The result has been an unstable Afghanistan, murderous anarchy in Iraq and increased hostility to the West across the Muslim world. Blair is right to insist that bombing London serves no purpose beyond inciting anti-Muslim sentiment. Why does he not apply that logic conversely to bombing Iraq? We must hope and pray that Blair, with George Bush in attendance, does not use Thursday as an excuse to kick hell out of another poor country in their “war on terror”.
On the radio yesterday Blair struggled both to assert that the London bombs validated his “war” analysis and yet were not the outcome of his conduct of that war. His proof was that everyone suffers from terrorism, including Russia. This clashes with the joint intelligence committee warning that going to war in Iraq would increase the risk of an attack on London.
Yet confused analysis should not infect sensible response. The IRA’s bombing of London in the 1970s and 1980s was plainly an outcome of British policy in Northern Ireland. Londoners could do nothing about this and rightly treated the bombing as the work of common criminals. Eighteen IRA bombing campaigns yielded an overall death toll similar to Thursday’s.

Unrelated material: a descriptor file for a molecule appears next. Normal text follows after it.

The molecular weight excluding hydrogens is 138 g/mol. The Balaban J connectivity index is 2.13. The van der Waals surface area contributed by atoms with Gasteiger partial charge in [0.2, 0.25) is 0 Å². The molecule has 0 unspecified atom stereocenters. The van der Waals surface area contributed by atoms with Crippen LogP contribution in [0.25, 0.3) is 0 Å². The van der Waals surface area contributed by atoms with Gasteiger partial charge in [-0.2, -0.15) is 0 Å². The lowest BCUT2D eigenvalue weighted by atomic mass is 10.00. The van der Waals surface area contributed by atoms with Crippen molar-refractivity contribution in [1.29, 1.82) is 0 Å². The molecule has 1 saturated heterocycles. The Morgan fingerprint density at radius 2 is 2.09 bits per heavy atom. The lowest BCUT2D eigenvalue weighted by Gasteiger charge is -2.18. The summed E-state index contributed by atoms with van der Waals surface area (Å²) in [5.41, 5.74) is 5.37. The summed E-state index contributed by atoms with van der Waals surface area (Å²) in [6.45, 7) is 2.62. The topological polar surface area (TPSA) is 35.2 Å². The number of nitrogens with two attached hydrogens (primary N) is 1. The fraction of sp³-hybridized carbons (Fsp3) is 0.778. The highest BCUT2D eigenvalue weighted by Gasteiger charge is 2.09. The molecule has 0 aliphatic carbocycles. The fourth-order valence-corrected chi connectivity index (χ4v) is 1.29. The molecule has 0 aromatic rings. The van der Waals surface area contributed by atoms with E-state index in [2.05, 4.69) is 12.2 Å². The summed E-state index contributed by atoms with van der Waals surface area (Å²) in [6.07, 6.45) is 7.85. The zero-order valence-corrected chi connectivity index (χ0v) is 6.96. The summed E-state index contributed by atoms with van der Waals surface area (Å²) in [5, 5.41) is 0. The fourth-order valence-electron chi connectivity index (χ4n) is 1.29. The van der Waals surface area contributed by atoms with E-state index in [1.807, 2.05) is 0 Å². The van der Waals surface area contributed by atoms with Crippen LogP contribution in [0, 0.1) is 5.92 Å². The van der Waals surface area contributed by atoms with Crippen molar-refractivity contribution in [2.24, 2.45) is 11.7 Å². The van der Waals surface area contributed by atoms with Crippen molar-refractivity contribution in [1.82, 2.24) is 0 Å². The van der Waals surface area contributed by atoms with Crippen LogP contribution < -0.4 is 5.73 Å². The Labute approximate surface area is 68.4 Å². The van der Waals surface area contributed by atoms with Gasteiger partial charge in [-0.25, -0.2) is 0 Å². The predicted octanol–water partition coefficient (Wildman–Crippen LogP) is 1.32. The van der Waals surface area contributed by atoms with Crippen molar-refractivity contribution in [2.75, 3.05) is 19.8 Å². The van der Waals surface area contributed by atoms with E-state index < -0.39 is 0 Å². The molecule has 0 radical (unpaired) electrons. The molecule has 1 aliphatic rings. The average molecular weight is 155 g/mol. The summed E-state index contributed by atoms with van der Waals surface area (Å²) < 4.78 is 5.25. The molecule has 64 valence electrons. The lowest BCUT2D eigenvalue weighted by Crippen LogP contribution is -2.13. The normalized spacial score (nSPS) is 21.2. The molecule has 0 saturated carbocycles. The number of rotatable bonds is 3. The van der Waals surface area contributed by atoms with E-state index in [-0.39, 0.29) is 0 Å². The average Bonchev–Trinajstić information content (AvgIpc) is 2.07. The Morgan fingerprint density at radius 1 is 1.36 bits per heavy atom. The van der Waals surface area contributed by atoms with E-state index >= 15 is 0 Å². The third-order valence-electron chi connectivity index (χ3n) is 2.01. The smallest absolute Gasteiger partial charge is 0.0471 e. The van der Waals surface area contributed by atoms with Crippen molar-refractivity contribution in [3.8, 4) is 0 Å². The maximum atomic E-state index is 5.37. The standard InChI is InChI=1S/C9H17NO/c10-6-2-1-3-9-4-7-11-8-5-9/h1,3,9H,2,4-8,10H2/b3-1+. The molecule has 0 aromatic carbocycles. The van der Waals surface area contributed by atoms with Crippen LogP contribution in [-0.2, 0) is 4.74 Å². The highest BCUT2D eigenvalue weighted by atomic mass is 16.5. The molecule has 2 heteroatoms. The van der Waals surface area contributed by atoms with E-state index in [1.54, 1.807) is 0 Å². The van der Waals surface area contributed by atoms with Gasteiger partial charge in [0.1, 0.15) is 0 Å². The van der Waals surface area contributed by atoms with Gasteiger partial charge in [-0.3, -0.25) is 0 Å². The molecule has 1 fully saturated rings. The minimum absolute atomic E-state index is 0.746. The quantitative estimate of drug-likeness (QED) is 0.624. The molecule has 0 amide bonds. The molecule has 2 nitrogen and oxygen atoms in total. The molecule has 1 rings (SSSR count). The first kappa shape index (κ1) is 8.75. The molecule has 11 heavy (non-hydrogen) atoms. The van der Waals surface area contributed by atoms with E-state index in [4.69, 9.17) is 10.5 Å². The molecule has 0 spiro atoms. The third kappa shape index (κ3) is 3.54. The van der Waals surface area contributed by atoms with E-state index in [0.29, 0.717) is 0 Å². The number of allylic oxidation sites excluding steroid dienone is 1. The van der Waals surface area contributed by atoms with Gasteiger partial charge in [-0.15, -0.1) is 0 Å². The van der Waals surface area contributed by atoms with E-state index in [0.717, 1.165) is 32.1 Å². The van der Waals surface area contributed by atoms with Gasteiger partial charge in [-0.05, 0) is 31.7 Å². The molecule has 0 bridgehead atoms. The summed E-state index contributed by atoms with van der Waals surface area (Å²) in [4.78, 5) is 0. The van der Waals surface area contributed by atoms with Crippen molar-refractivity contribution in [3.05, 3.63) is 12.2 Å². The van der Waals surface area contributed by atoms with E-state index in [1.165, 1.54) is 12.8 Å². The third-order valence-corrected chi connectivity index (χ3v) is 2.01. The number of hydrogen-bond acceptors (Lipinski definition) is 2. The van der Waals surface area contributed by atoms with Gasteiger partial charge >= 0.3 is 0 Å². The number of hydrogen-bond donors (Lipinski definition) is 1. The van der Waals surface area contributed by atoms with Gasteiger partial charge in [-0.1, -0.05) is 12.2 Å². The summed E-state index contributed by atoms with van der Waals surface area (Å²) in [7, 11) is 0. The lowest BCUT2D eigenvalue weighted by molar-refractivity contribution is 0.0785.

The campaign had no effect.
Blair eventually released the perpetrators and the White House even invited their leaders to tea. Londoners were told to accept the risk that goes with a reputation for an open welcome. A bomb in a bag will sometimes get through. Therefore it was indeed best to treat the bomber as a criminal. I believe that was right.
Blair’s desire to associate the London bombs with the global war on terror leads him into dangerous territory. Like a number of MPs in the Commons on Thursday, he implies that Britain fighting to bring democracy to the Arabs is a noble war, but their fighting to bring Islam to London is mere terror. I know there is a difference, but it was Blair who gave terrorism the status of a war. He can hardly complain when his enemy treats it as such.